Transforming journalism education may seem like a daunting task — thanks to continual changes in the industry and dwindling college budgets — but teachers and professors are finding ways to equip the next generation of journalists with new technologies, strategies and ideas.

Katy Culver, journalism professor at the University of Wisconsin-Madison, shared nine new developments with participants of the recent Green Shoots in Journalism Education conference at the Donald W. Reynolds Journalism Institute. Culver also is the curator for EducationShift– a section of MediaShift – which launched earlier this year with the goal of being “solutions journalism for journalism educators,” says Culver.

1. Going rogue respectfully

Look for ways to improve or update your current curriculum that doesn’t require a lengthy approval process for new curriculum and classes. Like traditional textbooks, curriculum can become outdated while waiting for approval. This is especially true for technology-oriented classes.


  • Robert Hernandez, an assistant journalism professor at the University of Southern California, is teaching a class in which students build an app for use with Google Glass to help tell a story.
  • Jim Flink, an assistant professor at the Missouri School of Journalism, teaches an emerging technologies class, which focuses on rapid iteration, multi-platform content creation, deployment and measurement. One team in the class is working on a supporting app for contextualizing world news, integrated social media marketing, and graphics and design.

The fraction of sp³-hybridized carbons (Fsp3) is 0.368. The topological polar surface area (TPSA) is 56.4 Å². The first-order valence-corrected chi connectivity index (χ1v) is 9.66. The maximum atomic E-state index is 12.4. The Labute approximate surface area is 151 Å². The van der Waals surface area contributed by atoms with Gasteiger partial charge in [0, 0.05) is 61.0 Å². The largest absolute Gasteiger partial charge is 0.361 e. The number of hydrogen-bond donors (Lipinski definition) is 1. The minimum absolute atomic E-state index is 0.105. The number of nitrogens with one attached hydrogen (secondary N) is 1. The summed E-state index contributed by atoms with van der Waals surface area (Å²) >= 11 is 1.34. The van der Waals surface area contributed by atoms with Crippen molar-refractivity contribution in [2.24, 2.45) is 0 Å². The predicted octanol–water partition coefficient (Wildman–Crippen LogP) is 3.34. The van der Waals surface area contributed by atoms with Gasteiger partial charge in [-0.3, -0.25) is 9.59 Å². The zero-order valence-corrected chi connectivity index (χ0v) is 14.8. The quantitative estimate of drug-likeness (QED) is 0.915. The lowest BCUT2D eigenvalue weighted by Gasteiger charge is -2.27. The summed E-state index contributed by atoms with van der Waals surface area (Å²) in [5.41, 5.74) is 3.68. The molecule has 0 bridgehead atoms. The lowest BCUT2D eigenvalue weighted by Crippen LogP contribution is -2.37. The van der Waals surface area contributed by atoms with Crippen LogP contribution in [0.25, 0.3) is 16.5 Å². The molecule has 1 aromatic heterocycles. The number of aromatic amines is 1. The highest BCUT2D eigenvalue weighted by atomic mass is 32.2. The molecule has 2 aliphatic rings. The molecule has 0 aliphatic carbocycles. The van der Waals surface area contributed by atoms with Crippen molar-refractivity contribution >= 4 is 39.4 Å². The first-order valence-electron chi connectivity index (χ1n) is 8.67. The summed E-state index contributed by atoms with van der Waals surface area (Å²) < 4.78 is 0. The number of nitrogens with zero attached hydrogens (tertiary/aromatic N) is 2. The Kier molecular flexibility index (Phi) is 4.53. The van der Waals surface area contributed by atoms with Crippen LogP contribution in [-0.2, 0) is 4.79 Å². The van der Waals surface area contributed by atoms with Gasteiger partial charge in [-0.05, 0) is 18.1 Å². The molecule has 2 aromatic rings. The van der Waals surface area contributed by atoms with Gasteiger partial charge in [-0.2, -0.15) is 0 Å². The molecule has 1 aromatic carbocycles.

2. Innovation centers and visitor programs

Invite innovators with professional experience and expertise to your campus.

They can be “an exciting infusion of energy into the places where we all work,” says Culver.


West Virginia University has an Innovator-in-Residence program and last year brought in Sarah Slobin from The Wall Street Journal.

“She came in as an outsider dropping in and saying, ‘… I have freedom to do what I want to do with this class,’” says Culver. “And they ended up with a tremendously successful project on student prescription drug abuse.”

3. Pro-Am projects

Invite media professionals to partner with students and faculty on stories and projects.

“People who can come in and bring their professional experience for short amounts of time can shake things up in new ways,” says Culver. “Because when you pair professionals with amateurs, … when you take the seasoned veterans and you put them with the energy of 19- and 20-year-olds, magic happens.

” Recipients of the Online News Association’s Challenge Fund for Innovation in Journalism Education— open only to U.S.-based colleges and universities — often work with professionals on specific news experiments, she says.

The purpose of the Challenge Fund, according to ONA, is to “hack the journalism curriculum using customized versions of the teaching hospital model.” ONA is accepting applications for 2015-2016 projects until January 15, 2015.


4. Data

Review your curriculum to make sure students are adequately learning how to work with data.

“Any intro reporting course that does not include training in basic statistics and the use of spreadsheets and how to find, clean, analyze and report on data is doing a disservice to students,” says Culver. “It’s every bit as important as interviewing in an intro reporting class.”

She suggests inviting professionals to “drop in and teach courses” on data journalism.